I got tired and eventually stopped petting her. Guess what Gracie did. Barely able to move, she repeatedly tapped the floor with her front paw. I petted her again, and again, she instantly calmed down. Then she put her paw on my arm. She wanted me to cup her face in my hands and gently rub her forehead with my thumbs ... something we have done for years. The release of endogenous opioids worked wonders. Shortly before sunup, she finally found some rest.

It stormed 30 minutes before we took Gracie to the vet. Lucy and I went on our walk just in time. It was a painful yet strangely beautiful morning. My heart was breaking for Gracie, but walking Lucy, hearing the thunder, the sight of the beautiful yet dangerous sky, breathing the cool clean morning air ... it was healing, if only for a short moment. I'm grateful for that moment; it helped me deal with what was to come.





With a fresh mind, I figured out how I could move Gracie to the car. At this point, Gracie was unable to move most of her body. The head tilt was severe. Carefully, and with the help of a towel, I placed her on a piece of cardboard, and little by little I scooted her through the house and towards the front door. I say little by little, as we took several cuddle breaks to keep releasing the much-needed endogenous opioids through Comfort Touch. Gracie was a trooper.


Goodbye Gracie

Gracie's quiet presence embodied everything good in this world. She was extraordinary, she was humble, beautiful and just good through and through.

At the clinic, we discussed the possibility of Vestibular Disease, however, given the severity of Gracie's condition and how quickly it progressed, given Gracie's sudden complete blindness and the "paralysis", the vet believed the underlying cause to have been a tumor.

For the last time, my hands would cup her sweet face ... until she went to sleep. Goodbye, sweet, sweet Gracie.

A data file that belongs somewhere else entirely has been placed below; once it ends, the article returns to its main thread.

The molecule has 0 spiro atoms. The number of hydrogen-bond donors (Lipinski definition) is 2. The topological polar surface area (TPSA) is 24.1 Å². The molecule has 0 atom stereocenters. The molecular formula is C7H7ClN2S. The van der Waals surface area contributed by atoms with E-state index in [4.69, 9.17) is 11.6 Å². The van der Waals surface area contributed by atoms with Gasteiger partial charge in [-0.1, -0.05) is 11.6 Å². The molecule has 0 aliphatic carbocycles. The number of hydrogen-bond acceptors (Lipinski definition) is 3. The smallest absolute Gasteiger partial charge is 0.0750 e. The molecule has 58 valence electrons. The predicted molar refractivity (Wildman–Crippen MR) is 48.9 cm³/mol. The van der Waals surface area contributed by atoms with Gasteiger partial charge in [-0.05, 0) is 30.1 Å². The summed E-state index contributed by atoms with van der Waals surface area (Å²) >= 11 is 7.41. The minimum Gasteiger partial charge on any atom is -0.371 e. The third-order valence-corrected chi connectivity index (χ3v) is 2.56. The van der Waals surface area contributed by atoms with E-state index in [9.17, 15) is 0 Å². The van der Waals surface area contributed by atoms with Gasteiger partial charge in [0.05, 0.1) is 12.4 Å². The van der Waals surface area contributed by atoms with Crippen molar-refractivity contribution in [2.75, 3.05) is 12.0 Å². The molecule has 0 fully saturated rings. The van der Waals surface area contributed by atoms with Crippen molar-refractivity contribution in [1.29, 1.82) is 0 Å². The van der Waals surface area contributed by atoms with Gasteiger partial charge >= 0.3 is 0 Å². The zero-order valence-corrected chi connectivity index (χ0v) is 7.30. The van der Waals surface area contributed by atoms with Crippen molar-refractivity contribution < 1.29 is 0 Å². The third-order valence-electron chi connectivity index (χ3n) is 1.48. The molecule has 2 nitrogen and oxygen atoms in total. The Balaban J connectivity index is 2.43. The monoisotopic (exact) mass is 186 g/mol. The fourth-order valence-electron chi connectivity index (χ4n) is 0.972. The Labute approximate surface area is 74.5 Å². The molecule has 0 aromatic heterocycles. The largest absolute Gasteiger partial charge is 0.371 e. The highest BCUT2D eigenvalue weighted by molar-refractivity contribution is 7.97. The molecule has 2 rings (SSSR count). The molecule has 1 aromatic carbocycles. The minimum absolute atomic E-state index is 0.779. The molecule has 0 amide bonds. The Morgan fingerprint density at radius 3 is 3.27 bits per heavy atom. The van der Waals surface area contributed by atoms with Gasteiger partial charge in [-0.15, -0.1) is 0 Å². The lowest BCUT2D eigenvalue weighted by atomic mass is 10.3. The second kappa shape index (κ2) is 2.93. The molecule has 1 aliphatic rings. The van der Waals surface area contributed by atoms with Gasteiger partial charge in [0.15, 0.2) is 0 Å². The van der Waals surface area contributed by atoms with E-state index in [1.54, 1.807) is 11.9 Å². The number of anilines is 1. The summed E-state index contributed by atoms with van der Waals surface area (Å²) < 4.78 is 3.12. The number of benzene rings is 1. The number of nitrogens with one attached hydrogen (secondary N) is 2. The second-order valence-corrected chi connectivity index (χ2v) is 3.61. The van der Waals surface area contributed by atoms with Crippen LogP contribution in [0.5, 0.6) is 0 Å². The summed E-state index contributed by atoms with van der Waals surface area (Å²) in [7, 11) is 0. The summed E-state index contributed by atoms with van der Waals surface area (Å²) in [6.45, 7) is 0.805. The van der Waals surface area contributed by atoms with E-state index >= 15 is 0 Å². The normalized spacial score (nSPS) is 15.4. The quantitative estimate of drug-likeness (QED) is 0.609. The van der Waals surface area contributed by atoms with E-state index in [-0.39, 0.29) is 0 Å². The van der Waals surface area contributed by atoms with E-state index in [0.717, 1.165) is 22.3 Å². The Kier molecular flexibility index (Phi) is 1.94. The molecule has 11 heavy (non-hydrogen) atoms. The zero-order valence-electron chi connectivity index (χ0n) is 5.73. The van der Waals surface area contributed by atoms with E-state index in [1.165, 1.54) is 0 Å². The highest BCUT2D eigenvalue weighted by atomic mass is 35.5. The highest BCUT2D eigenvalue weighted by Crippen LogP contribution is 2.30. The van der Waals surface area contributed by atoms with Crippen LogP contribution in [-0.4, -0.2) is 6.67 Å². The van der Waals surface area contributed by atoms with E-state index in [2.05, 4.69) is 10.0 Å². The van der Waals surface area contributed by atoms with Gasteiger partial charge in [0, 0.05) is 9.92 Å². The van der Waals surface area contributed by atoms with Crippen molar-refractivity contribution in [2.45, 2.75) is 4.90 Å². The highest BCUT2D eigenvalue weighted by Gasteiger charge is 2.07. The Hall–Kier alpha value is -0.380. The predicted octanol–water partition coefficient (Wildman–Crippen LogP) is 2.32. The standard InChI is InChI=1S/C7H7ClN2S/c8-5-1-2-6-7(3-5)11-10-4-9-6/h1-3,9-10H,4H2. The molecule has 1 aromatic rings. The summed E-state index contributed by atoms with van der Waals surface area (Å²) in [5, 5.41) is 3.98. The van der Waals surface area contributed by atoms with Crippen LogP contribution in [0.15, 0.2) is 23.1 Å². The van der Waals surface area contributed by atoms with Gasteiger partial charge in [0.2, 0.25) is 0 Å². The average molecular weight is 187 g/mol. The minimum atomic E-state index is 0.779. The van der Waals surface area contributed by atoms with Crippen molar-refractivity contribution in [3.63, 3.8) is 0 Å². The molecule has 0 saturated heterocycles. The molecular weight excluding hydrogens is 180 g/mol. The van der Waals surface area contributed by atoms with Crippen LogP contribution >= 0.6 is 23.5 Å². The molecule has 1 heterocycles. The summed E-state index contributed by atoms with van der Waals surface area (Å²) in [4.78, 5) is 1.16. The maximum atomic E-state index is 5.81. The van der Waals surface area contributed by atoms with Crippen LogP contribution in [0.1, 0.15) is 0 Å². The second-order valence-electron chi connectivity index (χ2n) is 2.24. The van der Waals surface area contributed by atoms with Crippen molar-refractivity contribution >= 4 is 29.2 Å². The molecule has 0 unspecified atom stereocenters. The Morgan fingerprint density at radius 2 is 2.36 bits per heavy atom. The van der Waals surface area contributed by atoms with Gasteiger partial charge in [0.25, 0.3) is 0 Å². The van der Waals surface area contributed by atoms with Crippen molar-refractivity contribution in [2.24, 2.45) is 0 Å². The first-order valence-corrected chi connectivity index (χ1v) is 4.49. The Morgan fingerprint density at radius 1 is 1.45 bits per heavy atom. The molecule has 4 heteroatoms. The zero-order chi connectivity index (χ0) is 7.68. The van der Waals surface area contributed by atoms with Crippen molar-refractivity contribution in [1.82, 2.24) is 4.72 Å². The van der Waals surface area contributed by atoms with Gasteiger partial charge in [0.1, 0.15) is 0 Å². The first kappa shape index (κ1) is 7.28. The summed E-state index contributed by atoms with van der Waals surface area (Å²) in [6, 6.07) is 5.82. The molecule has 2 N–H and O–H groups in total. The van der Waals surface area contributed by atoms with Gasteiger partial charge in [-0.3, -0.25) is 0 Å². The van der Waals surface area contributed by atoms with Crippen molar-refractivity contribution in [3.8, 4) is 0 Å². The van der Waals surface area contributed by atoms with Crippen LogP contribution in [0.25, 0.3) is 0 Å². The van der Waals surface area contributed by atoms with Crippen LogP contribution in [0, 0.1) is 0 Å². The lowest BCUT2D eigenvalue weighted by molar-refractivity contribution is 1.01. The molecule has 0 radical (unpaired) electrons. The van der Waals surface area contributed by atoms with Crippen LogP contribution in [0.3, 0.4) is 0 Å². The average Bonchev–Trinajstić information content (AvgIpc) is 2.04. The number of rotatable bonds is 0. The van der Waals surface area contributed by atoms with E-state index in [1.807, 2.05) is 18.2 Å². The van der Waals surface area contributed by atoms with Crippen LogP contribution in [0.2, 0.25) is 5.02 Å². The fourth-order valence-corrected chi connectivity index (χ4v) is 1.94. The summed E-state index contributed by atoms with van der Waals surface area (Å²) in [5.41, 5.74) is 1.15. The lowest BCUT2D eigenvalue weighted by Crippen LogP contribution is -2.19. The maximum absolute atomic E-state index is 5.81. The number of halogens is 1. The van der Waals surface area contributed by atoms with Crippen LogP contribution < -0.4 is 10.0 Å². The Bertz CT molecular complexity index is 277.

Please keep an eye out for Skinny, Sharpie and Lilu, and if you can, please try to find Bazi, Sara and Liesl, too, and tell them that we love them and miss them.







Of emotional connection and Comfort Touch

This article is to help me grief. I know it's not the best writing. I am sad, and I am hurting; still, I wanted to get a point across. I don't expect to find closure any time soon, yet, there is solace in knowing how our emotional connection has made Gracie's passing peaceful for her. And there was laughter in my tears when, despite everything, she told me in no uncertain terms that we cuddled enough ... only minutes before she went to sleep. Yes, even at the very end, even when all hope was gone, she called the shots in our relationship.


And with this, I want to encourage you all to make an extra effort to meet your dog, your cat or any other animal friend on an emotional level; make emotional connection a priority. All dogs need the kind of connection Gracie and I shared; all dogs need some degree of Comfort Touch, to help release endogenous opioids; they are calming, and they also help manage your dog's pain when it matters most. Don't let your assumption that your dog doesn't want it stop you from building that relationship. Sometimes, when a brain hasn't learned yet that Comfort Touch is an option for endogenous opioid release, we may have to teach the brain slowly, but believe me, the need is there. And if you don't know how to go about it, please reach out to an ADB Coach.


Thank you for reading about Gracie and thank you for connecting with your dog.